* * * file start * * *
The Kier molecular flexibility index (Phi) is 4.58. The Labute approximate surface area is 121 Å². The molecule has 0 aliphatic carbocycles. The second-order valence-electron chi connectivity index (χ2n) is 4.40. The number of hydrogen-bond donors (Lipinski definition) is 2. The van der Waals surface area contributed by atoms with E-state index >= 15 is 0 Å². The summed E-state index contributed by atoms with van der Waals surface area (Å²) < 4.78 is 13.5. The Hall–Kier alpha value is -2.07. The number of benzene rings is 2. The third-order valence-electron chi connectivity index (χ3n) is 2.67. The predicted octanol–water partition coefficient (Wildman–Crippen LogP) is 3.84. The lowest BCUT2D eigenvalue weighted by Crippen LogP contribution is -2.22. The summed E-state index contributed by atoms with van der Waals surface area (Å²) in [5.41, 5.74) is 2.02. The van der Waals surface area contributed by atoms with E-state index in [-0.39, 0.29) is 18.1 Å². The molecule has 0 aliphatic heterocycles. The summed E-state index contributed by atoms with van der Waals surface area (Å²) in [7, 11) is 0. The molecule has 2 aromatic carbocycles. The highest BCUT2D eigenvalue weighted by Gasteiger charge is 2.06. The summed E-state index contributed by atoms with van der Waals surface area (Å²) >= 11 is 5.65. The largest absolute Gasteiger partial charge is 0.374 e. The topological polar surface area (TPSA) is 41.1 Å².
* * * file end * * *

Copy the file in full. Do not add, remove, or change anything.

The Kier molecular flexibility index (Phi) is 4.58. The Labute approximate surface area is 121 Å². The molecule has 0 aliphatic carbocycles. The second-order valence-electron chi connectivity index (χ2n) is 4.40. The number of hydrogen-bond donors (Lipinski definition) is 2. The van der Waals surface area contributed by atoms with E-state index >= 15 is 0 Å². The summed E-state index contributed by atoms with van der Waals surface area (Å²) < 4.78 is 13.5. The Hall–Kier alpha value is -2.07. The number of benzene rings is 2. The third-order valence-electron chi connectivity index (χ3n) is 2.67. The predicted octanol–water partition coefficient (Wildman–Crippen LogP) is 3.84. The lowest BCUT2D eigenvalue weighted by Crippen LogP contribution is -2.22. The summed E-state index contributed by atoms with van der Waals surface area (Å²) in [5.41, 5.74) is 2.02. The van der Waals surface area contributed by atoms with E-state index in [-0.39, 0.29) is 18.1 Å². The molecule has 0 aliphatic heterocycles. The summed E-state index contributed by atoms with van der Waals surface area (Å²) in [7, 11) is 0. The molecule has 2 aromatic carbocycles. The highest BCUT2D eigenvalue weighted by Gasteiger charge is 2.06. The summed E-state index contributed by atoms with van der Waals surface area (Å²) >= 11 is 5.65. The largest absolute Gasteiger partial charge is 0.374 e. The topological polar surface area (TPSA) is 41.1 Å².